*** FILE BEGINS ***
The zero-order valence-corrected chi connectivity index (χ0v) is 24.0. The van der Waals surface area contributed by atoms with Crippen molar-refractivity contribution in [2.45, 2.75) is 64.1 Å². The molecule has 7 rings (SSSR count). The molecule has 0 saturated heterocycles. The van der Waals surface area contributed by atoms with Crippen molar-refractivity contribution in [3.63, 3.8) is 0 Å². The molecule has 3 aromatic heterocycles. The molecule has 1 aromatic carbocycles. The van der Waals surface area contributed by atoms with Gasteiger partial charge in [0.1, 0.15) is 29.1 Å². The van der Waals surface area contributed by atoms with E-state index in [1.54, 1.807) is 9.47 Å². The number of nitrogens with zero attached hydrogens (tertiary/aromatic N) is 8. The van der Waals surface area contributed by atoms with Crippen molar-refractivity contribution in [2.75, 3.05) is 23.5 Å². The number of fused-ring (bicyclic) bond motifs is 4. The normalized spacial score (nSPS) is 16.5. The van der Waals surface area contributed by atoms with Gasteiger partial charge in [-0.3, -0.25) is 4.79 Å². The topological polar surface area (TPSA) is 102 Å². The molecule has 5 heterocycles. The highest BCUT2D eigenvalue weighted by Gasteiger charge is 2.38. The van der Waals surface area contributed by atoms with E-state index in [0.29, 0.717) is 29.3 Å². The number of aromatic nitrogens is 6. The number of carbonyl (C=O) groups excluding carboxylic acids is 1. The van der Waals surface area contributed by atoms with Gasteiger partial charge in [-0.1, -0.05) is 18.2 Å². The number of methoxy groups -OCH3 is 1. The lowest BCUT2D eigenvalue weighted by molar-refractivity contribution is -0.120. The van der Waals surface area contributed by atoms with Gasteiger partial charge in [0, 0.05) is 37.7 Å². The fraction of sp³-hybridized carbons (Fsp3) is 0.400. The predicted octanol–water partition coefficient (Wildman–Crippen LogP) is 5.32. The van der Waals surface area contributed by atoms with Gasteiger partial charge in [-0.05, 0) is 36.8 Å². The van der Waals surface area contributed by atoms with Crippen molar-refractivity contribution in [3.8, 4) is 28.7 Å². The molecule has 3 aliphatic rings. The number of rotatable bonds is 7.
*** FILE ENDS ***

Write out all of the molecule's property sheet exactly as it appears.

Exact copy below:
The zero-order valence-corrected chi connectivity index (χ0v) is 24.0. The van der Waals surface area contributed by atoms with Crippen molar-refractivity contribution in [2.45, 2.75) is 64.1 Å². The molecule has 7 rings (SSSR count). The molecule has 0 saturated heterocycles. The van der Waals surface area contributed by atoms with Crippen molar-refractivity contribution in [3.63, 3.8) is 0 Å². The molecule has 3 aromatic heterocycles. The molecule has 1 aromatic carbocycles. The van der Waals surface area contributed by atoms with Gasteiger partial charge in [0.1, 0.15) is 29.1 Å². The van der Waals surface area contributed by atoms with E-state index in [1.54, 1.807) is 9.47 Å². The number of nitrogens with zero attached hydrogens (tertiary/aromatic N) is 8. The van der Waals surface area contributed by atoms with Crippen molar-refractivity contribution in [2.75, 3.05) is 23.5 Å². The number of fused-ring (bicyclic) bond motifs is 4. The normalized spacial score (nSPS) is 16.5. The van der Waals surface area contributed by atoms with Gasteiger partial charge in [-0.3, -0.25) is 4.79 Å². The topological polar surface area (TPSA) is 102 Å². The molecule has 5 heterocycles. The highest BCUT2D eigenvalue weighted by Gasteiger charge is 2.38. The van der Waals surface area contributed by atoms with E-state index in [0.29, 0.717) is 29.3 Å². The number of aromatic nitrogens is 6. The number of carbonyl (C=O) groups excluding carboxylic acids is 1. The van der Waals surface area contributed by atoms with Gasteiger partial charge in [-0.1, -0.05) is 18.2 Å². The number of methoxy groups -OCH3 is 1. The lowest BCUT2D eigenvalue weighted by molar-refractivity contribution is -0.120. The van der Waals surface area contributed by atoms with Gasteiger partial charge in [0, 0.05) is 37.7 Å². The fraction of sp³-hybridized carbons (Fsp3) is 0.400. The predicted octanol–water partition coefficient (Wildman–Crippen LogP) is 5.32. The van der Waals surface area contributed by atoms with Gasteiger partial charge in [-0.05, 0) is 36.8 Å². The van der Waals surface area contributed by atoms with Crippen molar-refractivity contribution in [3.8, 4) is 28.7 Å². The molecule has 3 aliphatic rings. The number of rotatable bonds is 7.